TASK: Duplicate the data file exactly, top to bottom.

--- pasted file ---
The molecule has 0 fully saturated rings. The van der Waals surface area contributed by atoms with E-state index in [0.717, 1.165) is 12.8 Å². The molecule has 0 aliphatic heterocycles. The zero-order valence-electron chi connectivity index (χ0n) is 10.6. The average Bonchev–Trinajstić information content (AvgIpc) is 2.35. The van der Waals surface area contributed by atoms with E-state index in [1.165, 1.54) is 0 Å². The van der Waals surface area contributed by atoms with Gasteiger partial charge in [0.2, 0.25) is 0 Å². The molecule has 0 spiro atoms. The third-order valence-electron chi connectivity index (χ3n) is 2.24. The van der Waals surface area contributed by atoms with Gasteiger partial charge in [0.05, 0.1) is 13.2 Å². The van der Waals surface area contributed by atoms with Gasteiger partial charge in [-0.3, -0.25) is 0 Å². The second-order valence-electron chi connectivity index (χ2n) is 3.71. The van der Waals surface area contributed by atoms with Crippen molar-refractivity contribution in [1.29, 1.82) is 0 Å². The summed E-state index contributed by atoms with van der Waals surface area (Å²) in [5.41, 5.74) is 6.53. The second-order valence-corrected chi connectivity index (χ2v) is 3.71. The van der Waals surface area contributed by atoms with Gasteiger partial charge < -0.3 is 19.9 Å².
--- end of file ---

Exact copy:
The molecule has 0 fully saturated rings. The van der Waals surface area contributed by atoms with E-state index in [0.717, 1.165) is 12.8 Å². The molecule has 0 aliphatic heterocycles. The zero-order valence-electron chi connectivity index (χ0n) is 10.6. The average Bonchev–Trinajstić information content (AvgIpc) is 2.35. The van der Waals surface area contributed by atoms with E-state index in [1.165, 1.54) is 0 Å². The van der Waals surface area contributed by atoms with Gasteiger partial charge in [0.2, 0.25) is 0 Å². The molecule has 0 spiro atoms. The third-order valence-electron chi connectivity index (χ3n) is 2.24. The van der Waals surface area contributed by atoms with Gasteiger partial charge in [0.05, 0.1) is 13.2 Å². The van der Waals surface area contributed by atoms with Gasteiger partial charge in [-0.3, -0.25) is 0 Å². The second-order valence-electron chi connectivity index (χ2n) is 3.71. The van der Waals surface area contributed by atoms with Crippen molar-refractivity contribution in [1.29, 1.82) is 0 Å². The summed E-state index contributed by atoms with van der Waals surface area (Å²) in [5.41, 5.74) is 6.53. The second-order valence-corrected chi connectivity index (χ2v) is 3.71. The van der Waals surface area contributed by atoms with Gasteiger partial charge < -0.3 is 19.9 Å².